Written by Dr. Evelyn McMullen
In April of 2020, the leaders of First Presbyterian Church’s adult Bible Study group faced the challenge of engaging digitally with our group. We wondered, “How will our friends, who have such a wide variety of abilities, adapt to learning and worship over Zoom?” Fortunately, our prayer practices already included worship icons, a set of eight images from Barbara Newman’s practical theology guide: Accessible Gospel, Inclusive Worship. These icons have strengthened our group’s weekly prayer life and are used by many in their homes. They are offered to you in this brief guide in hopes that they will strengthen the worship experience of those who will continue “in-home” worship, whether a parent with a sick child, a family whose teenage son has multiple disabilities, or an elderly church member who can no longer attend in person.
The Calvin Institute of Worship developed the framework of Vertical Habits on which Newman’s guide is based. We recognize them as movements of worship, many of which are highlighted weekly in printed bulletins: Praise, Confession, Lament, Illumination, Petition, Thanksgiving, Service, and Blessing. Worship icons representing these Vertical Habits were developed by artist Bruce Benedict. He has granted permission for their use through PDC’s website, with “(c) Cardiphonia Music” to be included with all uses.
Here are some suggestions of ways that these icons can help people engage visually. They can be adapted for use by other senses. A tactile representation of these icons could be made in relief in paper, wood, or clay.
Print out the Vertical Habits icons. They can be printed separately and laminated or printed on one page. Depending on the ability of your worship group, introduce one or more of the worship icons at a time.
PRAISE: “When are we praising God today?” Hold up this icon or point to it on the sheet when songs of praise are sung or Psalms read.
PETITION or PLEASE HELP: Before the service, ask individuals who they would like to pray for. If possible, print out a picture of a person or the situation. This is a good way to pray with the newspaper (or newsfeed). Save this picture and icon as a reminder to pray.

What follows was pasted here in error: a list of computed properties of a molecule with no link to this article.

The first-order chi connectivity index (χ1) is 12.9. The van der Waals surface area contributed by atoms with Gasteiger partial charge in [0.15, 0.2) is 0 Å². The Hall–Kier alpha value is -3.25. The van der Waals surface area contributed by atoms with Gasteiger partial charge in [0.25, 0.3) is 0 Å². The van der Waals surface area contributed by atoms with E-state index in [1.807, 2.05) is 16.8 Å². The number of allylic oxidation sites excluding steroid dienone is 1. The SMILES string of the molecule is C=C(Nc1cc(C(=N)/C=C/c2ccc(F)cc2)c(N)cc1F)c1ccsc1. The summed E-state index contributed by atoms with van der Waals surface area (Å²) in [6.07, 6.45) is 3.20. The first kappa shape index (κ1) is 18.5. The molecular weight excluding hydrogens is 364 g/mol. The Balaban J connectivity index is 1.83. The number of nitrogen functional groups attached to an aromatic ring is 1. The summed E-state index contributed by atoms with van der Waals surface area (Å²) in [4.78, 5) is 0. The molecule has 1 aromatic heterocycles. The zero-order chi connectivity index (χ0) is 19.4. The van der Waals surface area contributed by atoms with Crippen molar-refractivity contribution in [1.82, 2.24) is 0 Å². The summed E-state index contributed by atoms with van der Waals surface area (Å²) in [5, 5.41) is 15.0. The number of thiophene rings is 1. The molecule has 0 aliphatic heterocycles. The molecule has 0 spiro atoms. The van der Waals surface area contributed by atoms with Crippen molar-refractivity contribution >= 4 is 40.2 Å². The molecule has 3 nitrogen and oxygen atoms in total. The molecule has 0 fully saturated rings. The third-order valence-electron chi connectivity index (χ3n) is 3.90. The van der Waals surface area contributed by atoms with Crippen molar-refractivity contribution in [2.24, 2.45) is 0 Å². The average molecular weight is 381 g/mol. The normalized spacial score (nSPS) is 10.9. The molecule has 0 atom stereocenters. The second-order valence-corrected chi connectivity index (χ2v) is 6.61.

LAMENT/WHY? Another helpful prayer icon is LAMENT or WHY? Practice with Lament helps all of us cry out to God.
CREED or I BELIEVE: This icon can be used during worship to identify Affirmations of Faith or a Scripture passage. It’s also a tangible way to follow Lament with a reminder of God’s steadfast love. “I don’t understand why this is happening. But I know that you are always with me.”
CONFESSION or I’M SORRY: With clay (play-doh) or colored chalk on paper, create an image of something that you need to confess to God. Then demonstrate forgiveness by balling up the clay image and placing the lump beside a cross or rinsing the chalk picture under water. These physical worship practices are easier to do at home than in a sanctuary!
SERVICE or HERE I AM, LORD: How can we show God’s love through our actions? What can we do for others?
Barbara Newman’s book, Accessible Gospel, Inclusive Worship includes outlines of a Psalm Study, focusing on each of the Vertical Habits (pages 91-133). Any of these suggestions could enrich worship at home.
Some have found “couch worship” difficult. Some have said that watching a screen does not seem like worship. It may be hard to re-create a sense of awe on our own couches, but by adapting worship practices to a home setting, we may engage with God in new, meaningful ways. The rituals of worship have changed over two thousand years, but they are all sensory ways to engage with God’s Word: choral music, congregational singing, scripture readings, scripture in stained glass and banners, sermons, prayer in many forms, and the sacraments of Baptism and the Lord’s Supper. We can create a worship center in our homes and practice new ways to engage with God’s Word as we worship together.
About the Author: Evelyn was the founder and director of Bright Threads Ministries, a consulting firm dedicated to helping churches weave the bright threads of people with disabilities into the fabric of their congregations.